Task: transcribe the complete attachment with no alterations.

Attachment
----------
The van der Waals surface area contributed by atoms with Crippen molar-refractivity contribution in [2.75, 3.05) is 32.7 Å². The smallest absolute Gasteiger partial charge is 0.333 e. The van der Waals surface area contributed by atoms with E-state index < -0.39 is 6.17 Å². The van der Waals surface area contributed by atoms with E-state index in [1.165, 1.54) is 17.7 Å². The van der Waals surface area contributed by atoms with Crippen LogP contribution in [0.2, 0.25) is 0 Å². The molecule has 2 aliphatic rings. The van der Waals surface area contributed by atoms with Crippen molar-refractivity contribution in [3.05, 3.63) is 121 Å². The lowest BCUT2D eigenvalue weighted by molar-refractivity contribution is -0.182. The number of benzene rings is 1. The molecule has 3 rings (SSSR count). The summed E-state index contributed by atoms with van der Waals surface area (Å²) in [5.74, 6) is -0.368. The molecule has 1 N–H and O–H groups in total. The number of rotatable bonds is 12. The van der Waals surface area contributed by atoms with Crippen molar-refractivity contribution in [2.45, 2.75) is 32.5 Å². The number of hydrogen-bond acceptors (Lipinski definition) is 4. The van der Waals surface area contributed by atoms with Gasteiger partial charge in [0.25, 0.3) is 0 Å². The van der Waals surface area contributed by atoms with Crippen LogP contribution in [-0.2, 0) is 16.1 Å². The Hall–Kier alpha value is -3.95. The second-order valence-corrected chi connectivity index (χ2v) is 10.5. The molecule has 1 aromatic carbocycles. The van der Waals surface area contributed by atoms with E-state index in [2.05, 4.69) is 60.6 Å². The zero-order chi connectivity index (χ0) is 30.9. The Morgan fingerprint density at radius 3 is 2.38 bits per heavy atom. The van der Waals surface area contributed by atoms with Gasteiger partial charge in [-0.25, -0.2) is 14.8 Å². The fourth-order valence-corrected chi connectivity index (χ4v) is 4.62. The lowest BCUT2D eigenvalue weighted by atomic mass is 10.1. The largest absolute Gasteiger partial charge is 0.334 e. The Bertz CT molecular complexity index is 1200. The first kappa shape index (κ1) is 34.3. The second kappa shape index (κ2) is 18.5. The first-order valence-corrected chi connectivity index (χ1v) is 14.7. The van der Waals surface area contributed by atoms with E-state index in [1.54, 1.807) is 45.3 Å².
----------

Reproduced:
The van der Waals surface area contributed by atoms with Crippen molar-refractivity contribution in [2.75, 3.05) is 32.7 Å². The smallest absolute Gasteiger partial charge is 0.333 e. The van der Waals surface area contributed by atoms with E-state index < -0.39 is 6.17 Å². The van der Waals surface area contributed by atoms with E-state index in [1.165, 1.54) is 17.7 Å². The van der Waals surface area contributed by atoms with Crippen LogP contribution in [0.2, 0.25) is 0 Å². The molecule has 2 aliphatic rings. The van der Waals surface area contributed by atoms with Crippen molar-refractivity contribution in [3.05, 3.63) is 121 Å². The lowest BCUT2D eigenvalue weighted by molar-refractivity contribution is -0.182. The number of benzene rings is 1. The molecule has 3 rings (SSSR count). The summed E-state index contributed by atoms with van der Waals surface area (Å²) in [5.74, 6) is -0.368. The molecule has 1 N–H and O–H groups in total. The number of rotatable bonds is 12. The van der Waals surface area contributed by atoms with Crippen molar-refractivity contribution in [2.45, 2.75) is 32.5 Å². The number of hydrogen-bond acceptors (Lipinski definition) is 4. The van der Waals surface area contributed by atoms with Gasteiger partial charge in [0.25, 0.3) is 0 Å². The van der Waals surface area contributed by atoms with Crippen LogP contribution in [-0.2, 0) is 16.1 Å². The Hall–Kier alpha value is -3.95. The second-order valence-corrected chi connectivity index (χ2v) is 10.5. The molecule has 1 aromatic carbocycles. The van der Waals surface area contributed by atoms with E-state index in [2.05, 4.69) is 60.6 Å². The zero-order chi connectivity index (χ0) is 30.9. The Morgan fingerprint density at radius 3 is 2.38 bits per heavy atom. The van der Waals surface area contributed by atoms with Gasteiger partial charge in [-0.25, -0.2) is 14.8 Å². The fourth-order valence-corrected chi connectivity index (χ4v) is 4.62. The lowest BCUT2D eigenvalue weighted by atomic mass is 10.1. The largest absolute Gasteiger partial charge is 0.334 e. The Bertz CT molecular complexity index is 1200. The first kappa shape index (κ1) is 34.3. The second kappa shape index (κ2) is 18.5. The first-order valence-corrected chi connectivity index (χ1v) is 14.7. The van der Waals surface area contributed by atoms with E-state index in [1.54, 1.807) is 45.3 Å².